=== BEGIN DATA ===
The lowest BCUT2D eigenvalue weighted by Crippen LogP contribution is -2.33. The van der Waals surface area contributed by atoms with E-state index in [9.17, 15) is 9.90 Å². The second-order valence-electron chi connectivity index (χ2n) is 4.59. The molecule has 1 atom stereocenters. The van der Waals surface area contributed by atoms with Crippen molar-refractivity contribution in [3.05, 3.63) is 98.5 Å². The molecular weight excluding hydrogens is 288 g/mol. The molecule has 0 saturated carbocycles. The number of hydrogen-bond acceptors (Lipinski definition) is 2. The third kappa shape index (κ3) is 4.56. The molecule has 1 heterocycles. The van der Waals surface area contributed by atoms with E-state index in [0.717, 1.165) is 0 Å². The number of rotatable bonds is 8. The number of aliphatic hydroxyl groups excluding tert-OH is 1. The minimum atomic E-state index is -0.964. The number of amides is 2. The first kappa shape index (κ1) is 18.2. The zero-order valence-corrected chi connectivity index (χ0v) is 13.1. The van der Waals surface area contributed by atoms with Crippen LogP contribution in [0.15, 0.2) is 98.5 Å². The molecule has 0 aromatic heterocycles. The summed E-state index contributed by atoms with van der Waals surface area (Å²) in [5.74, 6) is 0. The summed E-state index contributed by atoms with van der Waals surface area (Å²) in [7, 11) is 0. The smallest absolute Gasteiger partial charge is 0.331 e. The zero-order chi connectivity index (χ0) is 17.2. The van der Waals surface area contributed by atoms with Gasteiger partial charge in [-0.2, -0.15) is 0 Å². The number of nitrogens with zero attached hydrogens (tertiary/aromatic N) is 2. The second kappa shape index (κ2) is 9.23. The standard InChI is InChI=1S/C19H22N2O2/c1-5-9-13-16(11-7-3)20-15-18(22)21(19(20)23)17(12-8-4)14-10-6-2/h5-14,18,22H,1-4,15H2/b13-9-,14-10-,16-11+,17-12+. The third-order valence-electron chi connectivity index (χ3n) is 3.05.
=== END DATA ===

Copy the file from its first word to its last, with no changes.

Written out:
The lowest BCUT2D eigenvalue weighted by Crippen LogP contribution is -2.33. The van der Waals surface area contributed by atoms with E-state index in [9.17, 15) is 9.90 Å². The second-order valence-electron chi connectivity index (χ2n) is 4.59. The molecule has 1 atom stereocenters. The van der Waals surface area contributed by atoms with Crippen molar-refractivity contribution in [3.05, 3.63) is 98.5 Å². The molecular weight excluding hydrogens is 288 g/mol. The molecule has 0 saturated carbocycles. The number of hydrogen-bond acceptors (Lipinski definition) is 2. The third kappa shape index (κ3) is 4.56. The molecule has 1 heterocycles. The van der Waals surface area contributed by atoms with E-state index in [0.717, 1.165) is 0 Å². The number of rotatable bonds is 8. The number of aliphatic hydroxyl groups excluding tert-OH is 1. The minimum atomic E-state index is -0.964. The number of amides is 2. The first kappa shape index (κ1) is 18.2. The zero-order valence-corrected chi connectivity index (χ0v) is 13.1. The van der Waals surface area contributed by atoms with Crippen LogP contribution in [0.15, 0.2) is 98.5 Å². The molecule has 0 aromatic heterocycles. The summed E-state index contributed by atoms with van der Waals surface area (Å²) in [5.74, 6) is 0. The summed E-state index contributed by atoms with van der Waals surface area (Å²) in [7, 11) is 0. The smallest absolute Gasteiger partial charge is 0.331 e. The zero-order chi connectivity index (χ0) is 17.2. The van der Waals surface area contributed by atoms with Gasteiger partial charge in [-0.2, -0.15) is 0 Å². The number of nitrogens with zero attached hydrogens (tertiary/aromatic N) is 2. The second kappa shape index (κ2) is 9.23. The standard InChI is InChI=1S/C19H22N2O2/c1-5-9-13-16(11-7-3)20-15-18(22)21(19(20)23)17(12-8-4)14-10-6-2/h5-14,18,22H,1-4,15H2/b13-9-,14-10-,16-11+,17-12+. The third-order valence-electron chi connectivity index (χ3n) is 3.05.